Legendary college basketball coach John Wooden led UCLA to 10 men’s national championships in 12 years, from 1964 to 1975. But, becoming a champion did not happen overnight. Coach Wooden’s coaching career started in 1946 at Indiana State, and then he spent 15 winning seasons at UCLA before he coached the first championship team. His path to the top, and staying there, was not easy, quick or cheap. Out of the madness of March tournament basketball springs much needed perspective on the highly-anticipated and newly-unveiled Section 111 proposed reporting rules…and where we go from here.
On February 18, 2020, CMS published new proposed rules (Federal Register: Medicare Secondary Payer and Certain Civil Money Penalties) for calculating and imposing certain civil monetary penalties (CMP), adjusted annually, against group and non-group health plans which fail to meet mandatory Section 111 reporting requirements by failing to register and report; reporting in a manner that exceeds error tolerances; and/or contradicting reported information during CMS repayment recovery processes.
Similar to these proposed rules which would apply to the insurance industry, civil monetary penalties are already enforced by the CMS against facilities, practitioners, and suppliers for rules noncompliance—e.g. fraud, misrepresentation, and programmatic or regulatory requirements—and are in addition to potential criminal and civil penalties. CMS is currently accepting public comments on the Section 111 proposed rules which is scheduled to end on April 20, 2020. The 60-day comment period would indicate this is a significant rule. Notwithstanding, the rulemaking process has no specific completion date, nor a guarantee the proposed rule will necessarily become the final rule. At this stage, the public may also request additional time to submit comments, the CMS may consider late comments, and there may be public hearings. After April 20, 2020, generally the next step in the rulemaking process would expect the CMS to assess the public comments which could result in further changes, modifications, and edits to the current version of the proposed rule. After scrutinizing the public comments, the CMS also anticipates completing a fresh economic impact analysis based on an “increased array of relevant data” from new monitoring systems to better determine whether future reporting violations and CMP collections are expected to eclipse $100 million or more in any given year.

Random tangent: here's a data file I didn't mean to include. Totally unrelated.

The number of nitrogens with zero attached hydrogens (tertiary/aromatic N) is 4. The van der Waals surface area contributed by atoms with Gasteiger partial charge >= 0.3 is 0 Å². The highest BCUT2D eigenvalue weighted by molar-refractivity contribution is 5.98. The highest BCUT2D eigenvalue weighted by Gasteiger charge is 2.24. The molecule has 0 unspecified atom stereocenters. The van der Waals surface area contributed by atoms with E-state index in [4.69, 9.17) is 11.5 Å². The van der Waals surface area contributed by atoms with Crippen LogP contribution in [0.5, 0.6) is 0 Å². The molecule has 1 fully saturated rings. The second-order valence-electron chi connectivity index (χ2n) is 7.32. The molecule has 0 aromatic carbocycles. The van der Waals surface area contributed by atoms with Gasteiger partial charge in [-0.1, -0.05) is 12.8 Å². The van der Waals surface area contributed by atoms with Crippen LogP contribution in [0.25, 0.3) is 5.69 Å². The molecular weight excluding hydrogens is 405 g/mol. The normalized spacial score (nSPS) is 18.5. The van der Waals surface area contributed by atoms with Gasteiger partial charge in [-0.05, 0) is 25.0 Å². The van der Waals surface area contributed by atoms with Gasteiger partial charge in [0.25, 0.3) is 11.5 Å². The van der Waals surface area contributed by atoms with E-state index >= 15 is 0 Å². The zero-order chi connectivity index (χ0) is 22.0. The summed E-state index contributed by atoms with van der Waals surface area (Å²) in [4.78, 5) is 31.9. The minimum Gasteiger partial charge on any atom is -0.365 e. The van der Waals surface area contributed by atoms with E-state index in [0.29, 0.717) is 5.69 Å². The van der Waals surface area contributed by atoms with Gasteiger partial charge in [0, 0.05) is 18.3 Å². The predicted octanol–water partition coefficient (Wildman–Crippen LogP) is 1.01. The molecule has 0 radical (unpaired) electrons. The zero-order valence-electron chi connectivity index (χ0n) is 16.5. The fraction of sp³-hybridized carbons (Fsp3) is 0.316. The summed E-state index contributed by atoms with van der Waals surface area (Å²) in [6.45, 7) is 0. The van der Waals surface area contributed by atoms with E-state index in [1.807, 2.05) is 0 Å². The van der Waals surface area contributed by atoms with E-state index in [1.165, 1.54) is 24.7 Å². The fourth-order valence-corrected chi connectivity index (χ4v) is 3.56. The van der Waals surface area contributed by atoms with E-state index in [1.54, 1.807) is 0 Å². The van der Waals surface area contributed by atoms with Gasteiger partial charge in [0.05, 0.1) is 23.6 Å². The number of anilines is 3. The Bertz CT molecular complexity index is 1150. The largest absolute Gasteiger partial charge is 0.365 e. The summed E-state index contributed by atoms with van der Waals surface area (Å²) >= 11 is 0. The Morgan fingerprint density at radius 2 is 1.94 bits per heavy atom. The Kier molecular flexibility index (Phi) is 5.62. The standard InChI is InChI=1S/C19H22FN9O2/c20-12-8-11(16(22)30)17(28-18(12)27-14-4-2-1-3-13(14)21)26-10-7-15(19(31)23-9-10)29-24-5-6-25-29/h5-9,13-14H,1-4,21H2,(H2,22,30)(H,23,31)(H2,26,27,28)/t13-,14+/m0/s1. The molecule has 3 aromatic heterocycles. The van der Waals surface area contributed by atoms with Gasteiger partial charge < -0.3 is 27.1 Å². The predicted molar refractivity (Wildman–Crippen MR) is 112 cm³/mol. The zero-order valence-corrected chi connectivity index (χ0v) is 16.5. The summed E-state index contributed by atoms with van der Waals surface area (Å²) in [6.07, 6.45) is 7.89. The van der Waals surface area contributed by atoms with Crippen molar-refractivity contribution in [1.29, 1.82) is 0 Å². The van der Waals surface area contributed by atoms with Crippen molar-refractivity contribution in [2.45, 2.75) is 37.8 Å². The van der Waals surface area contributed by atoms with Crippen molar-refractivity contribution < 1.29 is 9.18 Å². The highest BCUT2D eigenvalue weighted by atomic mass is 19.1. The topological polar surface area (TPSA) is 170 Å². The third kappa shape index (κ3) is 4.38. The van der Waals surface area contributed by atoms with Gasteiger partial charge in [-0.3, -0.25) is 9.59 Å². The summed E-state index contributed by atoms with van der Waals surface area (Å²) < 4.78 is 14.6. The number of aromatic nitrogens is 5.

Let’s take a closer look at the three (3) key pillars of the new proposed rules:
Failing to Register and Report